Archaeologists searched for sites using surface-towed side scan sonar and remote-operated vehicles (ROVs). They also used autonomous underwater vehicles and direct observation by archaeologists using scuba gear. The side-scan sonar was conducted at a frequency of 330 kHz at a depth of 30m, to map overlapping swaths of approximately 200m. Once the acoustic survey identified targets of interest, an ROV, which was manually deployed from a small craft, then examined the area. The pilot search areas covered a total area of 72 square km at depths that ranged from 12 to 150m (O'Shea and Meadows, 10120).

Still other techniques are being used to search for submerged prehistoric archaeological sites in the Great Lakes area. This exploration is challenging due to the difficulties of locating scant cultural artifacts in lake-bottom sediment. Stone tool microfragments can be abundant and dispersed around tool-making sites, but had not previously been identified in an underwater context. Researchers used microdebitage analysis to test their use as a submerged site indicator. They analyzed five lake sediment cores from a shallow lagoon near a long-occupied prehistoric site at Rice Lake Ontario. Using light microscopy and scanning electron microscopy methods, researchers found microdebitage consisting of angular to very angular quartz fragments with characteristic conchoidal fractures and flake scars produced by mechanical percussion. Accelerator mass spectrometry C. dating of wood fragments yielded ages of 9470 -8760 + 50 hr B.P. This analysis indicated a Late Paleoindian -- Early Archaic age for the deposit. These results showed that coring and microdebitage analysis can be used more widely to explore submerged landscapes in the Great Lakes basins (Sonnenberg, Boyce and Reinhardt).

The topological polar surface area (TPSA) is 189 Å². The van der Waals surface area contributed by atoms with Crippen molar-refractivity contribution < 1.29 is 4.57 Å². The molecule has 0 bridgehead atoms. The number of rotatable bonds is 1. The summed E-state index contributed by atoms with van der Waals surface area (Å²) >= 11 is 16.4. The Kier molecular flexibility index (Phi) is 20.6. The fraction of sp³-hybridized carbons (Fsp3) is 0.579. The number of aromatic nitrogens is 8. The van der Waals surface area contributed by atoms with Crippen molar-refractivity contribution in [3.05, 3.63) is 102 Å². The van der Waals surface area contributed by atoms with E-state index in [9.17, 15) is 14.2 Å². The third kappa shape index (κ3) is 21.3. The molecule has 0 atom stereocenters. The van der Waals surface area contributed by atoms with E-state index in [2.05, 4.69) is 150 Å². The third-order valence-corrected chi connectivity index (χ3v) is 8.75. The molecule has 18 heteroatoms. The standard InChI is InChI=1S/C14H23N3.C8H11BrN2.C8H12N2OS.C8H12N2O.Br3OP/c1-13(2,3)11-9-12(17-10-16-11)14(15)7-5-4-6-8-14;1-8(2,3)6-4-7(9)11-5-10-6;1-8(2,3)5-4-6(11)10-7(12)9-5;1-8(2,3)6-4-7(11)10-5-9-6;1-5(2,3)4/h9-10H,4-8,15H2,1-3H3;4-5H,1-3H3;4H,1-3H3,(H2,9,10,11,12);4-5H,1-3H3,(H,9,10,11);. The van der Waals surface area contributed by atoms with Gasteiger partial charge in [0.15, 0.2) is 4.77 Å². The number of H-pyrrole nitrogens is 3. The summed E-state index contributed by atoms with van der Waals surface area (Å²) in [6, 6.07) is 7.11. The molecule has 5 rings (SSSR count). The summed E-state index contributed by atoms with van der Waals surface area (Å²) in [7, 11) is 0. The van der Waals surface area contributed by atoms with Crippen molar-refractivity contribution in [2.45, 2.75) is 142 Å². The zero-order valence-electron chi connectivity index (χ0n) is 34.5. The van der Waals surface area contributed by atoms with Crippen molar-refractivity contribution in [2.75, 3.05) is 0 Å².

To summarize, the fifty year long history of underwater archeology has yielded important artifacts and contributed to significantly expanding knowledge of prehistoric archaeological sites.

Works Cited

Anderson, David G. And Faught, Michael K. "The Paleoindian Period (ca. 13,000 B.C. To 7,900 B.C.)." National Park Service. n.d. Web. 6 May 2012. .

Faught, Michael K. "Submerged Paleoindian and Archaic Sites of the Big Bend, Florida." Journal of Field Archaeology 29, 3-4, (2004): 273-290.

"Florida's First People" Florida State University 2004. Web. 6 May 2012. .

Merwin, Daria E., Lynch, Daniel P., and Robinson, David, S. "Submerged Prehistoric Sites in Southern New England: Past Research and Future Directions" Bulletin of the Archaeological Society of Connecticut 65 (2003): 41-56.

Morton, Debbie. "Underwater Exploration Seeks Evidence of Early Americans." Mercyhurst College 2009. Web. 6 May 2012. < http://www.eurekalert.org/pub_releases/2009-07/mc-ues070909.php>.

O'Shea, John M. And Meadows, Guy. A. "Evidence for Early Hunters Beneath the Great Lakes." Proceedings of the National Academy of Sciences of the United States of America 106, 25 (2009): 10120 -- 10123.

Sonnenberg, Elizabeth P., Boyce, Joseph I., and Reinhardt, Eduard G. "Quartz flakes in lakes: Microdebitage evidence… [END OF PREVIEW]